by Jon Dize
In fundraising circles, we’re taught that annual giving helps keep the lights on, but endowments ensure your long-term viability. How do endowments help? Use the 5 percent rule: if an organization has an endowment of $100,000, then they could earn $5,000 ($100,000 x .05) every year, forever. Move that example to a $1,000,000 endowment, and leadership could enjoy an extra $50,000 in operating funds without doing anything else. Period. Think about that. What could you do with an extra $50,000 a year?
Should investments in the fund grow more than 5 percent, the annual benefit can grow, too.
First and foremost, you need a plan. I love plans. You can’t get where you want to go without a plan to get there. Below are some basic suggestions for your plan:
Begin with a GOAL:
- Start with a program’s funding as your goal. Want to provide for $50,000 in scholarships every year? $1,000,000 is your goal (rule of 5 percent). Want to pay for that new position? Maybe $250,000 is right. Want to make sure $5,000 goes to Costa Rica missions every year? $100,000 will do it.
- Start with a minimum in mind. Maximum? The sky’s the limit with this fundraising system! Do not limit yourself.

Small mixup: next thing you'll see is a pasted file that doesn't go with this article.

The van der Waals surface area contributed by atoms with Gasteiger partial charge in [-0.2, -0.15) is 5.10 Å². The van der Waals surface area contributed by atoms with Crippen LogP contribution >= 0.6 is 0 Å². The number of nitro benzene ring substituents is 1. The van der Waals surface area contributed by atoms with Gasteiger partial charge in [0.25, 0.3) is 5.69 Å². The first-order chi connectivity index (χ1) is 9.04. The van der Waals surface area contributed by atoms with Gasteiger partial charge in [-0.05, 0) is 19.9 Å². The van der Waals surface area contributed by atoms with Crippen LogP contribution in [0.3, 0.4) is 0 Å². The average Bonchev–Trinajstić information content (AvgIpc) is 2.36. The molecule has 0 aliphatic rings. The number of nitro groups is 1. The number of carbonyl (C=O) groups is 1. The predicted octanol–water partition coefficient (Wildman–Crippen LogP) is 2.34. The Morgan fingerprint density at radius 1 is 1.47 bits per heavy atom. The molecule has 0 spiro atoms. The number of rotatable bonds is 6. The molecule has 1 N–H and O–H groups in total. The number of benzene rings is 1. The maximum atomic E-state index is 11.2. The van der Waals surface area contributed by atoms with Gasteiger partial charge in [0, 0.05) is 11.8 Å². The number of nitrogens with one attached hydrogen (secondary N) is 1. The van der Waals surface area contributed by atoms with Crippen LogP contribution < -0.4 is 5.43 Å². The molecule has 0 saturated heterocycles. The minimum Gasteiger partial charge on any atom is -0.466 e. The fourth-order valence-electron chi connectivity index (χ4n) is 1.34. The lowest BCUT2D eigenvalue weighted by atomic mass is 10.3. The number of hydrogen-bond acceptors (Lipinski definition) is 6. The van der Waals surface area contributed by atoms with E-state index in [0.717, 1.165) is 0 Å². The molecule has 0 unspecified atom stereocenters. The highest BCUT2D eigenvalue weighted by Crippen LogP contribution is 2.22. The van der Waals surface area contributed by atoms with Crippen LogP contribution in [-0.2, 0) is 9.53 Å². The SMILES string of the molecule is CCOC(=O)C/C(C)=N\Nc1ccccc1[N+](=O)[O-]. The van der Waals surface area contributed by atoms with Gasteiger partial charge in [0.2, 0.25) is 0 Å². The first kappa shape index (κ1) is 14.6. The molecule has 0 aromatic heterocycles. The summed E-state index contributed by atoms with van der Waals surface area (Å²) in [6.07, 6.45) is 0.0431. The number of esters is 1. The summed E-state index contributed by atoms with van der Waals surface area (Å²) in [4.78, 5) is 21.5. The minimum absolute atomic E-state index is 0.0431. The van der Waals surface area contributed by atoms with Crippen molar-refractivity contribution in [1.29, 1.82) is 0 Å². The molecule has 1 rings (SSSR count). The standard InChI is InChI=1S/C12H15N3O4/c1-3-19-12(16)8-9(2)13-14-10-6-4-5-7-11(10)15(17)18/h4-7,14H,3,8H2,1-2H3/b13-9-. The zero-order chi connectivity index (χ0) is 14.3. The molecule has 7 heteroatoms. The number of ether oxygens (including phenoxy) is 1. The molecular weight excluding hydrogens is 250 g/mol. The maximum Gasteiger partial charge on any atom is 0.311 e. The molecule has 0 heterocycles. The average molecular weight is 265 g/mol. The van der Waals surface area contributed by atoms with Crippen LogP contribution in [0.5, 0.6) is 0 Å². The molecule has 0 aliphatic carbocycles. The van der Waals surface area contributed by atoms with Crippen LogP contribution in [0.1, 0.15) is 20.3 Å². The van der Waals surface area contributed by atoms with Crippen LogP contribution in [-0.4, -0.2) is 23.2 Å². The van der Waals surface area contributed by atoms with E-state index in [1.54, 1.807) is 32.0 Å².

Next, you must PROMOTE the endowment:
- Promote the endowment in general.
- Promote the impact that endowments can provide.
- Promote how the funds will be used. Talk about your goals.
- Promote past gifts to your endowment, who made the gift, the impact it made, etc.
- Promote how to give to the endowment. Add it to the offering envelope, have brochures in the narthex, list it on your website, etc.
- Need more promotional ideas? The ALDE website has resources, or shoot me an email at email@example.com.
Last, (arguably, first!), you need MANAGEMENT of the process:
- Management should come from an Endowment Committee.
- Manage the process with an Endowment Policy. I love helping creating policies for endowments, gift acceptance, distribution, investing and segregated funds because good policy makes work easier and more effective.
- Manage the investment. Lutheran and other church bodies have several options to look at, and perhaps your hometown has a good bank trust department.
- Manage the promotion as listed above. Fundraising staff, fundraising committees, board members, called staff, etc. Keep it in front of everyone.
Jon Dize, CFRM, serves as the Director of Development for The Lutheran Schools Partnership in Fort Wayne, Ind. He is also President of the Indiana-Michigan Chapter ALDE. Contact him at firstname.lastname@example.org, (260) 203-4510, on LinkedIn or via Twitter: @JonDize17.